Thank you for visiting Book Club Mom’s Friday Fiction. Below is Chapter 3 of Jessica, a story about a nineteen-year-old woman who is trying break the pattern of loss and unhappiness that has defined her childhood. What Jessica wants most is to build a life with her boyfriend, Jimmy, but Jimmy is trapped in a dangerous family dynamic. When Jessica learns the truth about Jimmy, it’s up to her to save him. To do this, she must turn to the one person who has hurt her the most, her father. A series of events pushes Jessica beyond anything she can imagine and forces her to define happiness and love in a different way, and at a heartbreaking price.
Chapter 3 – A Photo and a Letter
I keep a picture of our family, the way it used to be, in my dresser drawer. I had turned eight the summer Dad surprised us and rented us a house for a week at the Jersey shore. The days were hot and we spent them playing on the beach and swimming in the ocean. Mom and Dad sat in their chairs on the beach while Stevie and I dug in the sand and rode our rafts in the surf. Their chairs were close together and sometimes they would talk or laugh and sometimes I would see Mom’s hand drop between the chairs and play with the sand in her fingertips. At night we walked the boardwalk and played miniature golf, went on the rides, shopped and ate ice cream. We were doing the things that every family around us was doing and sometimes I would catch the eye of a young girl or boy walking along in another family and I felt connected. I felt like I belonged to a larger group and that we all understood this same thing about belonging.
Mom and Dad were so happy on that trip and Dad kept surprising us with things to do. One morning we rented a surrey to ride up and down the boardwalk, Mom and Dad in the front and Stevie and me in back, the striped awning covering us. I was laughing and Stevie was teasing me. But in the front Mom and Dad were laughing over something private. They would pedal and laugh and then I think I was mostly laughing out of the pure joy of seeing them that way. I felt safe.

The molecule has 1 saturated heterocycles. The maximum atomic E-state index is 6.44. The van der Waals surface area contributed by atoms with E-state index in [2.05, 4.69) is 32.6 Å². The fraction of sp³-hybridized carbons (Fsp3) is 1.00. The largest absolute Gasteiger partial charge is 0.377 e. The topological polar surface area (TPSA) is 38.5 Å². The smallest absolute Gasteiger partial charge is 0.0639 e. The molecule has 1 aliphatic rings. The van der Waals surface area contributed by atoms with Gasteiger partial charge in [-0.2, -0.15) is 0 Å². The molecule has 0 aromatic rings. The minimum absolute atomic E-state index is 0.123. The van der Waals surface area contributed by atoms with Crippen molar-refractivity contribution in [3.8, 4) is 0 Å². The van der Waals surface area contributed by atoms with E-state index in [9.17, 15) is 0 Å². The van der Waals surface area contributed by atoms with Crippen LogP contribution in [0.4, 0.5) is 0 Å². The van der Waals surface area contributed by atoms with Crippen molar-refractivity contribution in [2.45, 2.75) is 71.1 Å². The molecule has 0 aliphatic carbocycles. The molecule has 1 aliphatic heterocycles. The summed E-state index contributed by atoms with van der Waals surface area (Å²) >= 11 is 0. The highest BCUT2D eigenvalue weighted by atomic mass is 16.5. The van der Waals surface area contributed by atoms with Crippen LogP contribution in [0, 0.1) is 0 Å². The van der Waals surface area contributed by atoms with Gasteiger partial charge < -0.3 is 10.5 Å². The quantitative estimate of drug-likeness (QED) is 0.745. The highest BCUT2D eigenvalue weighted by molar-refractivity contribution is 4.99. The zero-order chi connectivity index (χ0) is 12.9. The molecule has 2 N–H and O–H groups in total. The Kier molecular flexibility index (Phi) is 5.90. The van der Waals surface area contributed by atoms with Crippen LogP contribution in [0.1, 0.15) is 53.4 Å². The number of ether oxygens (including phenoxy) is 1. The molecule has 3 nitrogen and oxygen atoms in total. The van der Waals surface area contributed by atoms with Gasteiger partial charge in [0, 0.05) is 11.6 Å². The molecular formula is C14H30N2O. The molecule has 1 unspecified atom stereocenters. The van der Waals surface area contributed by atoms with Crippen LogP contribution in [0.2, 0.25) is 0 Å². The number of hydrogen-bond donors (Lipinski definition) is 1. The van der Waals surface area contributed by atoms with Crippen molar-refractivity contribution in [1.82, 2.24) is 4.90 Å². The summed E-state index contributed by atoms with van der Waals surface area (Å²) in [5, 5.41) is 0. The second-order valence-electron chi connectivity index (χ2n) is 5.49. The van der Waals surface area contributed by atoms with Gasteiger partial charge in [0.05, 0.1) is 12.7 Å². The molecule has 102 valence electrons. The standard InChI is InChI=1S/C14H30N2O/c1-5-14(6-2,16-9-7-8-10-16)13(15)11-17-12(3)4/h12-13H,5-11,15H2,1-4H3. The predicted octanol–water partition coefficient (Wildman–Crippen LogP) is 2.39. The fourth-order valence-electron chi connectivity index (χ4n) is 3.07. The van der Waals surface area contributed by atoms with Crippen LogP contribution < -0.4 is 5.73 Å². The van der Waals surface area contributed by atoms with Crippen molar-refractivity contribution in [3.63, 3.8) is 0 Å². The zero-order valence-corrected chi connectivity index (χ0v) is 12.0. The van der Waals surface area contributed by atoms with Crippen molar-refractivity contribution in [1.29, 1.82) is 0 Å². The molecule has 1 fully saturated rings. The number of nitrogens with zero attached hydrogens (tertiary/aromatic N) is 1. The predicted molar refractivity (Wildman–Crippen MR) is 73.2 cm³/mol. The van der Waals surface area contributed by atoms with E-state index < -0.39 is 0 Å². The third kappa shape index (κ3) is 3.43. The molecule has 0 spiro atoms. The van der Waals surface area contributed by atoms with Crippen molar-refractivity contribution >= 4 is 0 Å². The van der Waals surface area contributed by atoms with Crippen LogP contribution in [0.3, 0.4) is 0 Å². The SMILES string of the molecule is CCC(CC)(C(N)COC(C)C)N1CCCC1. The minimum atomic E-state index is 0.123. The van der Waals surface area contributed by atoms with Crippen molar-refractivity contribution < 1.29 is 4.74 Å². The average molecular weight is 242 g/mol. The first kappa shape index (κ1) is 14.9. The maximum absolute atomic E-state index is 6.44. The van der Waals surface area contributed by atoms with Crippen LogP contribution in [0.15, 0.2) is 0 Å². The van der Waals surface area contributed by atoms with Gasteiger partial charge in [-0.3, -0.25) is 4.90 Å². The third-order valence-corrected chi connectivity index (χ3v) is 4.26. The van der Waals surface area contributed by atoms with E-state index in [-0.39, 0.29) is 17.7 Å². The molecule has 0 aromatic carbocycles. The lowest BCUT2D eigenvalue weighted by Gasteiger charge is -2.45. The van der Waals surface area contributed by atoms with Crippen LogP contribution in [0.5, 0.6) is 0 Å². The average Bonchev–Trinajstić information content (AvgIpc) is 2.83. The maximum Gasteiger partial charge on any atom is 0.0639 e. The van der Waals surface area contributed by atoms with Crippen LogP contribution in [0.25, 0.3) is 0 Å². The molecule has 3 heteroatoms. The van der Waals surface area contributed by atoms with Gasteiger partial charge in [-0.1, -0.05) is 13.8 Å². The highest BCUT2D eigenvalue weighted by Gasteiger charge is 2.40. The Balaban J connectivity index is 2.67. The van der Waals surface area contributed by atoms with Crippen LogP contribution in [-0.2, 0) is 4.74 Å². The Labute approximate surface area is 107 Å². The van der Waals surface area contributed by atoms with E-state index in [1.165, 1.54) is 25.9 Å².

We rode to the end of the boardwalk and then we all got out to look at the ocean. Mom had always been the one in our family to say, “Here, let’s get a picture of us,” but this time Dad said it and we laughed because that was our inside joke the four of us shared and I felt good being in on something. Mom and Stevie and I sat on the bench with our backs to the ocean and Dad snapped the picture.
I pulled that picture out of one of our photo albums after Dad left. I had been trying to figure out what had happened to us and when I looked at that picture the first time, my throat felt tight as I stared at the three of us. Dad was not in the picture, but he was just as much a part of the moment because I knew Mom was looking right at Dad. Her smile was broad and open and her blue eyes were gleaming. Stevie and I were giggling and we looked just the way we had felt that day. I swore we were happy then and I felt raw with anger when I realized that the moment in the picture had been long gone and I had not noticed.